Encouraging an elderly parent or loved one to undertake estate planning is a sensitive topic. Many of our clients have described feeling awkward or believing that their motives were in question. Yet learning about our loved ones’ legal and financial affairs can help prevent serious problems later.
Think about the issues you want to discuss in advance. Express your concern in ways that demonstrate your respect. The important topics to include are: the existence of a valid Last Will and Testament that expresses their current wishes; whether they have established a valid and enforceable Power of Attorney, legally appointing another to manage financial affairs, and a Health Care Proxy, designating a decision-maker for health and medical decisions if one becomes incapacitated; whether they have a current listing of assets and valuables – and where these documents might be found.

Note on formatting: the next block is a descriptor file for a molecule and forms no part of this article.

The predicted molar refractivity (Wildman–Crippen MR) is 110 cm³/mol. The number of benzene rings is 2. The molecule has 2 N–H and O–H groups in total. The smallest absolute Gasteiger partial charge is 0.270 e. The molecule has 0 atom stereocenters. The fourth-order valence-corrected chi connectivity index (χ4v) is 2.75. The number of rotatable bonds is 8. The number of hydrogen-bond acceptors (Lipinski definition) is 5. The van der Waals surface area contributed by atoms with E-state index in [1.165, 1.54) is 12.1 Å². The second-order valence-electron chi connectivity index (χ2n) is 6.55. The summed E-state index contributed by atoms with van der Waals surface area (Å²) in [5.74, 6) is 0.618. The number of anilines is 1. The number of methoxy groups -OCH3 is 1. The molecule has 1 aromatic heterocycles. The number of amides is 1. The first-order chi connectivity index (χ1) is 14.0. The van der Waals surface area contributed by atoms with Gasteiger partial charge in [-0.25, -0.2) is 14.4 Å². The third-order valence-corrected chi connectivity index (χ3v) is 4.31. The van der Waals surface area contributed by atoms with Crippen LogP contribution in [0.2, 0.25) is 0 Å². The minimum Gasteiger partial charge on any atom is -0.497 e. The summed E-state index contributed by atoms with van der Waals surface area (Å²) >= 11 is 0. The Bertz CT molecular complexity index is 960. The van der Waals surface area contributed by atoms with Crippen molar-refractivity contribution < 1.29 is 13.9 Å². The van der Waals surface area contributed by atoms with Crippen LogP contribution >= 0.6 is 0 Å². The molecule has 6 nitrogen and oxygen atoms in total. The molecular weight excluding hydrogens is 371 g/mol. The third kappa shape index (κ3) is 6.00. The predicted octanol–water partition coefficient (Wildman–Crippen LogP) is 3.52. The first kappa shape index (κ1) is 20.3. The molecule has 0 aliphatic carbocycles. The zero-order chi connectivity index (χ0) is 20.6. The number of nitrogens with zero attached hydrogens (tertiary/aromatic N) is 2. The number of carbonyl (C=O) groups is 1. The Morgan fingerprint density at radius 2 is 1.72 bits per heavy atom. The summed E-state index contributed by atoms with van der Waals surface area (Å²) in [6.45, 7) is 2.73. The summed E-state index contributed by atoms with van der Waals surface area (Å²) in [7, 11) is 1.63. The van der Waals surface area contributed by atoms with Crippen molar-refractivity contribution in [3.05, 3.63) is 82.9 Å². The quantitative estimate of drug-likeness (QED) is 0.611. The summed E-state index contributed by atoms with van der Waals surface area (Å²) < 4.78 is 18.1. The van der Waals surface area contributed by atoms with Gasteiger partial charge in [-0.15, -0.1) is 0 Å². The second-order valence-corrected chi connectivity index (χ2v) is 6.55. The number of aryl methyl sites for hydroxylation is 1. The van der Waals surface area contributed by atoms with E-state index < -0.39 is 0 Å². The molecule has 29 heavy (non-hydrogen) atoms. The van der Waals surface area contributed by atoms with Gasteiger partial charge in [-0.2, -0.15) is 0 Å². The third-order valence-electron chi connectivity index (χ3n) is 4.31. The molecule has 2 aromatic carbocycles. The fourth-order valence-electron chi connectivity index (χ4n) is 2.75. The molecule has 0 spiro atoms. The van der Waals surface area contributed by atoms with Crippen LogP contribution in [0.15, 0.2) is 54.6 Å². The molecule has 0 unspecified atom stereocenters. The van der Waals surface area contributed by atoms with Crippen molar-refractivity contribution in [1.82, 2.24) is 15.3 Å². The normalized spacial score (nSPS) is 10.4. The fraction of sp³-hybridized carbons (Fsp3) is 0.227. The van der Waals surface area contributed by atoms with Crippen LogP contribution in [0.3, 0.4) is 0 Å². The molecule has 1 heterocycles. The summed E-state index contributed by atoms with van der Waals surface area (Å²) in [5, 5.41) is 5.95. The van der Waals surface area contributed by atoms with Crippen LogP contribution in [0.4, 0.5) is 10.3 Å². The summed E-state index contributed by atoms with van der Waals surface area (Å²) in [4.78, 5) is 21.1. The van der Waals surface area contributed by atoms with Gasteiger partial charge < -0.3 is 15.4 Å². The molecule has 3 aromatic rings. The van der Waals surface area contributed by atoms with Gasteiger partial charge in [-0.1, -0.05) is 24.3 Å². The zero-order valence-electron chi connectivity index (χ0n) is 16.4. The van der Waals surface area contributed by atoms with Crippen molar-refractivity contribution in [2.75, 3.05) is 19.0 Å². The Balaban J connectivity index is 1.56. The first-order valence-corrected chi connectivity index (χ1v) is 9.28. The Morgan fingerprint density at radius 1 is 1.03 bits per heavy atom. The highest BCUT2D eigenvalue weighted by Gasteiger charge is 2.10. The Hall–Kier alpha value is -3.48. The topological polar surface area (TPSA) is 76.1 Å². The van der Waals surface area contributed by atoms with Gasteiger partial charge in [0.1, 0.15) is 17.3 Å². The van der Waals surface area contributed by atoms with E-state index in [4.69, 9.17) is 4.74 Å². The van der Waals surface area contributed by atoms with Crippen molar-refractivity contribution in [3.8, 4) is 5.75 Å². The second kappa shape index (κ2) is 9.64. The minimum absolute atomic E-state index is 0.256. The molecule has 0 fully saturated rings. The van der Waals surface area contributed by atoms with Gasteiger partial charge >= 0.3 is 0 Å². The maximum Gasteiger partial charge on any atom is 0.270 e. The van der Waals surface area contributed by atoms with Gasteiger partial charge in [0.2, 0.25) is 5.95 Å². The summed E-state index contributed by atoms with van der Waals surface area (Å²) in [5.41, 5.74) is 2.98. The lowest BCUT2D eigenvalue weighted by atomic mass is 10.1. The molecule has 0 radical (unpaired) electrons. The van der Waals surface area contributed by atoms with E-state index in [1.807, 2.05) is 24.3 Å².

There are many ways to start the discussion. Sometimes it helps to use a story to make a point. Others ask for advice, like this: “I’m putting my Will together, how did you do this?” Some people respond more favorably to a direct and factual discussion. The important message to convey is that none of us knows what the future will hold. While the individual is capable of participating in the planning, solutions are available that will permit them to exercise choice and preserve their control, dignity and independence. Perhaps this article can be used to open the discussion.
Your first attempt may not be successful. Step back and approach the subject at a later date in another way. Major issues are seldom resolved with a single suggestion.